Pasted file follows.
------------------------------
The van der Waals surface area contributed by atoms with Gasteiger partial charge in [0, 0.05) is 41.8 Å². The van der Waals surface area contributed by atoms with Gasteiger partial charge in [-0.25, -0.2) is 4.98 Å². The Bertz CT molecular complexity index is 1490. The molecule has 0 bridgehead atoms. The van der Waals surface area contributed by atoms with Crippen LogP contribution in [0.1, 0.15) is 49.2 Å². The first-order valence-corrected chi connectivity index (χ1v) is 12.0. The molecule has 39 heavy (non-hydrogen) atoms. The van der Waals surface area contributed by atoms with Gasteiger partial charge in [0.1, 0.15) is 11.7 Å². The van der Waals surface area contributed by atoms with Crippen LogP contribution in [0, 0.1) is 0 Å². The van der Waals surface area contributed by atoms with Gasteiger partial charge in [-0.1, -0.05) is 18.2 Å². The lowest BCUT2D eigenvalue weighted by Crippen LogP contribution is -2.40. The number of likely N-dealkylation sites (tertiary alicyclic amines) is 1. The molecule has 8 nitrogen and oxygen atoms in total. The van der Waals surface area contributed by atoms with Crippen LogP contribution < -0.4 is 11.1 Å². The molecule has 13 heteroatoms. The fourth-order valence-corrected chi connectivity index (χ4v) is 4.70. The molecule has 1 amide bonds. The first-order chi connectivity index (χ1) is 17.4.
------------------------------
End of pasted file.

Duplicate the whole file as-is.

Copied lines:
The van der Waals surface area contributed by atoms with Gasteiger partial charge in [0, 0.05) is 41.8 Å². The van der Waals surface area contributed by atoms with Gasteiger partial charge in [-0.25, -0.2) is 4.98 Å². The Bertz CT molecular complexity index is 1490. The molecule has 0 bridgehead atoms. The van der Waals surface area contributed by atoms with Crippen LogP contribution in [0.1, 0.15) is 49.2 Å². The first-order valence-corrected chi connectivity index (χ1v) is 12.0. The molecule has 39 heavy (non-hydrogen) atoms. The van der Waals surface area contributed by atoms with Gasteiger partial charge in [0.1, 0.15) is 11.7 Å². The van der Waals surface area contributed by atoms with Crippen LogP contribution in [0, 0.1) is 0 Å². The van der Waals surface area contributed by atoms with Gasteiger partial charge in [-0.1, -0.05) is 18.2 Å². The lowest BCUT2D eigenvalue weighted by Crippen LogP contribution is -2.40. The number of likely N-dealkylation sites (tertiary alicyclic amines) is 1. The molecule has 8 nitrogen and oxygen atoms in total. The van der Waals surface area contributed by atoms with Crippen LogP contribution < -0.4 is 11.1 Å². The molecule has 13 heteroatoms. The fourth-order valence-corrected chi connectivity index (χ4v) is 4.70. The molecule has 1 amide bonds. The first-order chi connectivity index (χ1) is 17.4.